Category Archives: causation

Causation, causation, causation: NSW v Mikhael

In a NSW Court of Appeal decision handed down last week, New South Wales v Mikhael [2012] NSWCA 338, the causation issue once again proved to be the plaintiff’s Achilles’ heel.

This is the second time this year in which the Court of Appeal has overturned a first instance decision, whilst still upholding the trial judge’s decision on duty of care and breach (cf: Garzo v Liverpool/Campbelltown Christian School Ltd [2012] NSWCA 151, in respect of which there is a pending special leave application to the High Court).

It’s as if the Court is trying to send a message: just as in real estate terms it is important to buy a property in a good spot (‘location, location, location’) so too is causation something that plaintiffs need to consider closely before litigating.

The facts in Mikhael are interesting. A schoolboy sued the State of NSW regarding an incident in which another student (named “T” in the judgment) violently assaulted him after class. This had occurred following an argument between the plaintiff and T about 10 minutes before the end of the period. The teacher determined that by the end of the lesson things seemed to have cooled down between the two boys so did nothing further about it.

Only a few weeks prior, T had punched another student after football practice. So the duty of care in this case required the school to implement reasonable measures to avoid a foreseeable risk of T doing a similar thing again; it was unsuccessful in so doing.

The school did have in place a system for dealing with this kind of problem. Pursuant to this system, teachers at the school were in fact alerted to T’s involvement in the football-training assault. However, it was significant in the Court’s eyes that whilst the system had been followed and teachers advised, they were not told that the football practice assault occurred after only slight provocation of T. This is information with which the Court thought the teachers should have been armed but were not: breach of the school’s duty of care.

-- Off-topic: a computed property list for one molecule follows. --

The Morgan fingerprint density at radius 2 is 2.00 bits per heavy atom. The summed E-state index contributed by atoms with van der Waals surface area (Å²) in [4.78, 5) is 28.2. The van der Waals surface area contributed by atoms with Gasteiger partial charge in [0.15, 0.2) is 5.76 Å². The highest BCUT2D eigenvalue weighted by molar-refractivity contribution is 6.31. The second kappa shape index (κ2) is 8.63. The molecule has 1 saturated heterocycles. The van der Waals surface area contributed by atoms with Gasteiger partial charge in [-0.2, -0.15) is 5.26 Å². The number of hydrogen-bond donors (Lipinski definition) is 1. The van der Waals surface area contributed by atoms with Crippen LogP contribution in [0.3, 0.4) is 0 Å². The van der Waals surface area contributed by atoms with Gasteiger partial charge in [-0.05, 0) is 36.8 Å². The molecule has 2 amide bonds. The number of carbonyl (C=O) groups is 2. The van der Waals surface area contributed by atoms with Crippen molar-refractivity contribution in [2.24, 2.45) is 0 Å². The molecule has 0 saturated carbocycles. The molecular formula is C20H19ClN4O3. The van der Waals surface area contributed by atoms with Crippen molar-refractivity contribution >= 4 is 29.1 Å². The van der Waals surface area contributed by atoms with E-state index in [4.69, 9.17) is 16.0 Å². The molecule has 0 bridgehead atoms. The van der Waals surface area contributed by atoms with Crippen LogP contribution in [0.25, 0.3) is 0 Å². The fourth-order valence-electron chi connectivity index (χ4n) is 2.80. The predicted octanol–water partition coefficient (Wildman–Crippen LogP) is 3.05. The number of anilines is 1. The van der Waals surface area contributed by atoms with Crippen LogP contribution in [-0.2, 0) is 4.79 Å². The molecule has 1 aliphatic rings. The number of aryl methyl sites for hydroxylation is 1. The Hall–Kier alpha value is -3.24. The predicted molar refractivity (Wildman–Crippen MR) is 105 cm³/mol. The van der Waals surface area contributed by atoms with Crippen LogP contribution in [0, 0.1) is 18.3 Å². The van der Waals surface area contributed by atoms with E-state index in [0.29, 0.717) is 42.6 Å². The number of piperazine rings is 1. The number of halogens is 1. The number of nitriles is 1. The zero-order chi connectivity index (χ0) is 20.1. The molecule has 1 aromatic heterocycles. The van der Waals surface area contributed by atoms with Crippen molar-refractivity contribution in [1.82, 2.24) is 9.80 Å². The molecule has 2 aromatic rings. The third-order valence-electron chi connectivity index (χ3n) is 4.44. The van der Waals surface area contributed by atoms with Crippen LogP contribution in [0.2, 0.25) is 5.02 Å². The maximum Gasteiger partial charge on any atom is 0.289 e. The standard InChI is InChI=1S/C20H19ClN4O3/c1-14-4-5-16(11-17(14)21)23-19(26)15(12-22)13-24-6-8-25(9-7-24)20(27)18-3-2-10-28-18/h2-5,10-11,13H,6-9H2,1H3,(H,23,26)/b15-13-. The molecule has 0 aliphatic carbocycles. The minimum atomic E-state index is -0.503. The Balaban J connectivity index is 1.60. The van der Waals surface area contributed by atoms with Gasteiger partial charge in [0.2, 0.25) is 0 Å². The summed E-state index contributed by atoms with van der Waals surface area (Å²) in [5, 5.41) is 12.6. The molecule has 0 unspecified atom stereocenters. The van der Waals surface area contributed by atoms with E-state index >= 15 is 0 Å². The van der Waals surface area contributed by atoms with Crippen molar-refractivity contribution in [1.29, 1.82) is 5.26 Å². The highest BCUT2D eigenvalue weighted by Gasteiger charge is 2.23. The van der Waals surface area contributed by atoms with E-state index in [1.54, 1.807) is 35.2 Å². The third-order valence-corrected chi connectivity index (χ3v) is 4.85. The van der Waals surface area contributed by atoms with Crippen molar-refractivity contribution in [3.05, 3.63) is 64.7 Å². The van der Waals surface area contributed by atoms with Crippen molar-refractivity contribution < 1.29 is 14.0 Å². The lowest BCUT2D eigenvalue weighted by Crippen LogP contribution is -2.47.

The question remained- what would the teacher of the class have done if armed with the additional piece of information that T was easily provoked? The plaintiff (as the respondent on appeal) filed a notice of contention setting out the kinds of measures the teacher could have taken: checking if T was hanging around after class waiting for a fight, escorting the plaintiff student to a position of safety and asking the plaintiff if he had any fear about T.

However, the Court found that even if these steps were taken, the assault would not in all likelihood have been averted (at [110]). For example, there was no description of where or what a position of safety might be and whether this required the plaintiff to be kept separate from other students for a certain period and if so for how long. The problem was compounded by the fact that the teacher in question had not been cross-examined at the trial about whether in her opinion, these kinds of measures would have stopped T from assaulting the plaintiff. She was adequately experienced and knowledgeable, and indeed in the best position, to give such a comment.